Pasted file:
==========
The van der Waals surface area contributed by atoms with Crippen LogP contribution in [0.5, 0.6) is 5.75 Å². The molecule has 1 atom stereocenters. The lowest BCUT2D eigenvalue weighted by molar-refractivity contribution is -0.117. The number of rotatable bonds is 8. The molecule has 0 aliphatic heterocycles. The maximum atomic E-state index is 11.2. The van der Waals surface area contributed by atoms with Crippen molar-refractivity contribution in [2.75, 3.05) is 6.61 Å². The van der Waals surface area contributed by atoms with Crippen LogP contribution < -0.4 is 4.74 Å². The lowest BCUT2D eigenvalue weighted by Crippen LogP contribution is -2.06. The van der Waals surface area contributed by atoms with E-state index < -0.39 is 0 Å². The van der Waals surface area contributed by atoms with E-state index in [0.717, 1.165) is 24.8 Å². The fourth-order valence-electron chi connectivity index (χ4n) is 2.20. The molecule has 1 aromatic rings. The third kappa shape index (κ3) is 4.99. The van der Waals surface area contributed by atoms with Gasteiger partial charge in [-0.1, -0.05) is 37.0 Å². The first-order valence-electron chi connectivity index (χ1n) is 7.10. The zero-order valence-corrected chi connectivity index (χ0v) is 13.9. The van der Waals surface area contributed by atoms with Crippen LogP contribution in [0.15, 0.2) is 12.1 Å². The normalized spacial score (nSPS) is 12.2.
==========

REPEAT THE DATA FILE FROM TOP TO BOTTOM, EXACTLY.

The van der Waals surface area contributed by atoms with Crippen LogP contribution in [0.5, 0.6) is 5.75 Å². The molecule has 1 atom stereocenters. The lowest BCUT2D eigenvalue weighted by molar-refractivity contribution is -0.117. The number of rotatable bonds is 8. The molecule has 0 aliphatic heterocycles. The maximum atomic E-state index is 11.2. The van der Waals surface area contributed by atoms with Crippen molar-refractivity contribution in [2.75, 3.05) is 6.61 Å². The van der Waals surface area contributed by atoms with Crippen LogP contribution < -0.4 is 4.74 Å². The lowest BCUT2D eigenvalue weighted by Crippen LogP contribution is -2.06. The van der Waals surface area contributed by atoms with E-state index < -0.39 is 0 Å². The van der Waals surface area contributed by atoms with E-state index in [0.717, 1.165) is 24.8 Å². The fourth-order valence-electron chi connectivity index (χ4n) is 2.20. The molecule has 1 aromatic rings. The third kappa shape index (κ3) is 4.99. The van der Waals surface area contributed by atoms with Gasteiger partial charge in [-0.1, -0.05) is 37.0 Å². The first-order valence-electron chi connectivity index (χ1n) is 7.10. The zero-order valence-corrected chi connectivity index (χ0v) is 13.9. The van der Waals surface area contributed by atoms with Crippen LogP contribution in [0.15, 0.2) is 12.1 Å². The normalized spacial score (nSPS) is 12.2.